April 29, 2009
If you had to conjure up the perfect official to advise President Obama about the swine flu outbreak, it'd probably be somebody who had a strong background in public health--say, somebody who had run the public health department for a vast, densely populated city like New York City. It'd be better, still, if this person had experience in the federal government, as well, perhaps in the Department of Health and Human Servcies.
The War On Obama's Nuclear Agenda
In 2007, John Bolton wrote that Republicans had achieved "the end of arms control." He was referring to a string of conservative successes, starting with the U.S. Senate's rejection of the Comprehensive Test Ban Treaty (CTBT) in 1999, that signaled a dramatic shift in the way the United States interacted with the rest of the world. Essentially, Bolton and his ideological brethren wanted to create a world in which the United States would never limit its sovereignty through any negotiated agreement.
Tnr Slideshow: Heirs-unapparent
North Korean leader Kim Jong-Il's youngest son has reportedly been appointed "instructor" at the powerful National Defense Commission. Following reports of Kim's faltering health, this indicates that Kim Jong-Un is being groomed to eventually lead. Pictured here at the age of 11, the 26-year-old was educated in Switzerland, speaks fluent English, and follows NBA basketball.
Sixteen Democratic Senators, led by Ohio's Sherrod Brown and West Virginia's Jay Rockefeller, just sent a letter making the case for a public insurance option as part of health reform. The letter is addressed to the two committee chairman who are in charge of health reform: Finance's Max Baucus and HELP's Ted Kennedy. And the letter is not overly specific about what a public plan has to look like--i.e., how much it has to look like Medicare and how much it has to look like, say, health plans for state employees. The list of signatories is a bit more interesting.
The New York Times just posted David Leonhardt's latest interview with President Obama. It's full of fascinating material and well worth reading in full. But, naturally, it was the discussion on health policy that caught my attention. The discussion--and it's really more a discussion than an interview, which is one of the reason's it's so revealing--doesn't dwell on expanding insurance coverage and access to care. Instead, it focuses on why health care is getting so expensive and what can be done about it. Along the way, Obama makes two crucial points.
Life Imitates "the West Wing"
From the Times look back at the administration's auto industry approach: A half-hour into the meeting [about the fates of GM and Chrysler in March], an aide entered the Oval Office and slipped Mr. Obama a note informing him another meeting was to begin. The president told advisers he needed more time to decide Chrysler’s fate. He then headed off for a day consumed by a new strategy for Afghanistan, a threatened rocket launch by North Korea and the evacuation of a flooded Fargo, N.D. (“What is this, a ‘West Wing’ episode?” Mr. Axelrod recalled asking Mr.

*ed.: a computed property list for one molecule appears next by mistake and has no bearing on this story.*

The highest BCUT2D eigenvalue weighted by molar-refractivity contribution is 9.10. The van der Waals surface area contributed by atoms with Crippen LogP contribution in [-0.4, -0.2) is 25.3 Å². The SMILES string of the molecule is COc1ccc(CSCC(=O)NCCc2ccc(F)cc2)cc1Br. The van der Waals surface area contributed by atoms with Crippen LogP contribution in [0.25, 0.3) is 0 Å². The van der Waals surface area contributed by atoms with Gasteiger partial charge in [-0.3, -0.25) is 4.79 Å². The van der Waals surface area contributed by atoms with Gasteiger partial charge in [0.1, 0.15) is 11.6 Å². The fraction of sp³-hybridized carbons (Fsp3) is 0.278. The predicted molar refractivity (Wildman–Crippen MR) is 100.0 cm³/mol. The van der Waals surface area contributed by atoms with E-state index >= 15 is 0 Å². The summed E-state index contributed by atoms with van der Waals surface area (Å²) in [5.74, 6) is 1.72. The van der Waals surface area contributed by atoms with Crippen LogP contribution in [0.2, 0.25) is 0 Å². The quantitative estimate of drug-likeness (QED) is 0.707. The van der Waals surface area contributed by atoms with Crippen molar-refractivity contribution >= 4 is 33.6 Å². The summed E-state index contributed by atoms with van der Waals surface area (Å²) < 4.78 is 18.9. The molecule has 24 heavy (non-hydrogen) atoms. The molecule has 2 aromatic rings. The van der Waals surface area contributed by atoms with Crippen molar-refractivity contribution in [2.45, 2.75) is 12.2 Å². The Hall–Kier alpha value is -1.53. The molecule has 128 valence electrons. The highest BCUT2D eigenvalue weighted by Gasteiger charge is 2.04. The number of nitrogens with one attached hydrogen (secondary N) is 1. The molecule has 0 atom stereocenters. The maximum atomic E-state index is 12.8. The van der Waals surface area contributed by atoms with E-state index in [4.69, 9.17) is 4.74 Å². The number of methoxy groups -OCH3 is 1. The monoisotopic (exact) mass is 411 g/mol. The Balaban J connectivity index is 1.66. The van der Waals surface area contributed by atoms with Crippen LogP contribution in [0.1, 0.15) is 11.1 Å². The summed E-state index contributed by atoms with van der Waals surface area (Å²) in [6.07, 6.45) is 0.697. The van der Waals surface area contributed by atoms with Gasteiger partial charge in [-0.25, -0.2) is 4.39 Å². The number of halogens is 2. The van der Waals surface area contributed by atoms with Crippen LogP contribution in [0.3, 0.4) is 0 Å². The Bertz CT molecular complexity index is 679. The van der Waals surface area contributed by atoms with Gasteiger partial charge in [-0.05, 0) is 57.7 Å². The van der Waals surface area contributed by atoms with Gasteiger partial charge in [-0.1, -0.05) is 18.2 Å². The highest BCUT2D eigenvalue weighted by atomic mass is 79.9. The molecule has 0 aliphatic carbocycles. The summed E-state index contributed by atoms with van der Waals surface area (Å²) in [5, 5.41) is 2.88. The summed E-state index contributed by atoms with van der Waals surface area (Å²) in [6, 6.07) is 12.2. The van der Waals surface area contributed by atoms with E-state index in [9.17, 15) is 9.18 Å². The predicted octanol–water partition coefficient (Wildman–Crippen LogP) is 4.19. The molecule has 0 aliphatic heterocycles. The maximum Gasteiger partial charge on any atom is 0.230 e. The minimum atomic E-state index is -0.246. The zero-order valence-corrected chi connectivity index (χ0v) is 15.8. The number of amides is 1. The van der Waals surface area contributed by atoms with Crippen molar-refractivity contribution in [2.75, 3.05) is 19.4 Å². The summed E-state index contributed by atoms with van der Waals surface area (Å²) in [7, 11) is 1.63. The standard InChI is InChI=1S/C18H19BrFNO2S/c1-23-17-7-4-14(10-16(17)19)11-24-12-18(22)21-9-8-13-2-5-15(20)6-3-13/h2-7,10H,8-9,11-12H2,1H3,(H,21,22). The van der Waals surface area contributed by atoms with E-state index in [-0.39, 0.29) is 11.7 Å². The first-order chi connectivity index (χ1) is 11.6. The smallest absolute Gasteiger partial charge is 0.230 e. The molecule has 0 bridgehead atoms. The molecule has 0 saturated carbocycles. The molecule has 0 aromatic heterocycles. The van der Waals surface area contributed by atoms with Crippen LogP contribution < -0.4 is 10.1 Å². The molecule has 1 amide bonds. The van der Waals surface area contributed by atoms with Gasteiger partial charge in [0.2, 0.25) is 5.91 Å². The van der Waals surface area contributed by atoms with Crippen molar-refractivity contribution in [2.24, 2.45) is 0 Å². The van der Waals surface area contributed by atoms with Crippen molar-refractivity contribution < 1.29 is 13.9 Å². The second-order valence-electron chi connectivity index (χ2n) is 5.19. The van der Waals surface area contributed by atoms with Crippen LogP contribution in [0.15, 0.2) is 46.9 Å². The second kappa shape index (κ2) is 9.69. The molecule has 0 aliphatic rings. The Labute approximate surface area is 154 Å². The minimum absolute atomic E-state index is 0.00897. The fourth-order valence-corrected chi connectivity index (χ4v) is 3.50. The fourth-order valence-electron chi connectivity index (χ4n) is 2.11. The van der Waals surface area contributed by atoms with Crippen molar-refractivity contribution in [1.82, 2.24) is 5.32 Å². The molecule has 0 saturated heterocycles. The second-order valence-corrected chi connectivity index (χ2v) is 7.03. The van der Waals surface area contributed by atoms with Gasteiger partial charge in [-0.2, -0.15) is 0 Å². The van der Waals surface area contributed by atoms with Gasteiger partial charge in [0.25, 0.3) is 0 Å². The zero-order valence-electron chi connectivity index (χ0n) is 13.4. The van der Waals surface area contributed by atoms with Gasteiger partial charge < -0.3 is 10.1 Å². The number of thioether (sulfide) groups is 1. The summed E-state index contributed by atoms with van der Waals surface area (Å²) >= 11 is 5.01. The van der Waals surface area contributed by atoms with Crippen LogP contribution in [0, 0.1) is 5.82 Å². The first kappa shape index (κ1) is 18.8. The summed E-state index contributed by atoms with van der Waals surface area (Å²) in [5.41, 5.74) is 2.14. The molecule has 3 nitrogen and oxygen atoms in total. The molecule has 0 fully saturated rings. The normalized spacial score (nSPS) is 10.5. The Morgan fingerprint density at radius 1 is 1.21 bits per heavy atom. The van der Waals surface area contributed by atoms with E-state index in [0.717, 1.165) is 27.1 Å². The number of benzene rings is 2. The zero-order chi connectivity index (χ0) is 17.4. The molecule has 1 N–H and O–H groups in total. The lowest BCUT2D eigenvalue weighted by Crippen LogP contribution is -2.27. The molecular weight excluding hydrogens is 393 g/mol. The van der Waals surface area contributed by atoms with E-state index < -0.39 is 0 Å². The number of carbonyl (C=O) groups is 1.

Larry Summers = The New Bob Reich?
From David Leonhardt's interview with Obama for this Sunday's Times Magazine: [Leonhardt]: When you and I spoke during the campaign, you made it clear that you had thought a lot about the economic debates within the Clinton administration. And you said that you wanted to have a Robert Rubin type and a Robert Reich type having a vigorous debate in front of you. ... THE PRESIDENT: ...
Read what Ha'aretz had to say in May 1948. It is an illumination of then and now.Sixty years after, there are enemies who aspire even today to destroy the state of the Jewish nation. They are, however, mostly non-state actors (Hamas and Hezbollah and random others) who play by their distinctively brutal rules of war which endanger the lives of their own people at least as much as they imperil the lives of Israelis. The Gaza moralizers haven't the temerity to admit that the terrorists choose their own stage of battle. Those who equivocate about this, who pretend that these groups can be concil
April 28, 2009
All Together Now
The toughest political challenges in health reform come from the right and from affected interest groups. The toughest intellectual challenges come from parts left: progressives who advocate an expanded public role. Jonathan Cohn has noted an important paper by Ted Marmor, Jonathan Oberlander, and Joseph White that expresses the criticism well.
Mark C. Taylor’s yawp of pain about academia in The New York Times yesterday is a handy compendium of virtually every complaint currently circulating about the American university system. We are, he claims, overspecialized, obsolescent, irrelevant, and rigid. We learn more and more about less and less, while mercilessly exploiting successive generations of graduate students whom we then cast out into unemployment or the wilderness of adjuncting. In short, we stand with the auto manufacturers and (one might add) newspapers in the ranks of ill-adapted social dinosaurs awaiting extinction.